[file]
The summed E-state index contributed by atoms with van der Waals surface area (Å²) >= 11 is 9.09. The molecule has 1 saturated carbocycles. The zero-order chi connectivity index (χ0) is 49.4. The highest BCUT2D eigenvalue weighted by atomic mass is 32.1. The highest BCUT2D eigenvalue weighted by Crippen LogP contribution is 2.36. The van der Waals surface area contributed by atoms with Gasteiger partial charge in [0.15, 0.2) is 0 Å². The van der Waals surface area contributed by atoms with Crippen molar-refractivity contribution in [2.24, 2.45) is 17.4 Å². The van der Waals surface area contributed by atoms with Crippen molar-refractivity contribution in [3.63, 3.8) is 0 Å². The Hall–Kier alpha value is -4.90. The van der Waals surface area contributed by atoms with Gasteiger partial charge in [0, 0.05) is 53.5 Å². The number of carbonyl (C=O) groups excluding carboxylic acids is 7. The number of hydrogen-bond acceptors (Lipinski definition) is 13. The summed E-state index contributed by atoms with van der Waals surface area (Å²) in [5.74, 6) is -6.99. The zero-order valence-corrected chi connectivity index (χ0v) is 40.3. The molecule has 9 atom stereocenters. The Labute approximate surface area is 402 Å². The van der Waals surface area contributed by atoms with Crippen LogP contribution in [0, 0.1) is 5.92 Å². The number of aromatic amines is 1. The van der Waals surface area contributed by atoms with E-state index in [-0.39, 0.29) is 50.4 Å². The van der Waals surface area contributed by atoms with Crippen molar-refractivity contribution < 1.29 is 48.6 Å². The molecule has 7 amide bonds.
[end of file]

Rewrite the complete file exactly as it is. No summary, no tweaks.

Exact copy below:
The summed E-state index contributed by atoms with van der Waals surface area (Å²) >= 11 is 9.09. The molecule has 1 saturated carbocycles. The zero-order chi connectivity index (χ0) is 49.4. The highest BCUT2D eigenvalue weighted by atomic mass is 32.1. The highest BCUT2D eigenvalue weighted by Crippen LogP contribution is 2.36. The van der Waals surface area contributed by atoms with Gasteiger partial charge in [0.15, 0.2) is 0 Å². The van der Waals surface area contributed by atoms with Crippen molar-refractivity contribution in [2.24, 2.45) is 17.4 Å². The van der Waals surface area contributed by atoms with Crippen molar-refractivity contribution in [3.63, 3.8) is 0 Å². The Hall–Kier alpha value is -4.90. The van der Waals surface area contributed by atoms with Gasteiger partial charge in [0, 0.05) is 53.5 Å². The number of carbonyl (C=O) groups excluding carboxylic acids is 7. The number of hydrogen-bond acceptors (Lipinski definition) is 13. The summed E-state index contributed by atoms with van der Waals surface area (Å²) in [5.74, 6) is -6.99. The zero-order valence-corrected chi connectivity index (χ0v) is 40.3. The molecule has 9 atom stereocenters. The Labute approximate surface area is 402 Å². The van der Waals surface area contributed by atoms with Crippen LogP contribution in [0, 0.1) is 5.92 Å². The number of aromatic amines is 1. The van der Waals surface area contributed by atoms with E-state index in [-0.39, 0.29) is 50.4 Å². The van der Waals surface area contributed by atoms with Crippen molar-refractivity contribution < 1.29 is 48.6 Å². The molecule has 7 amide bonds.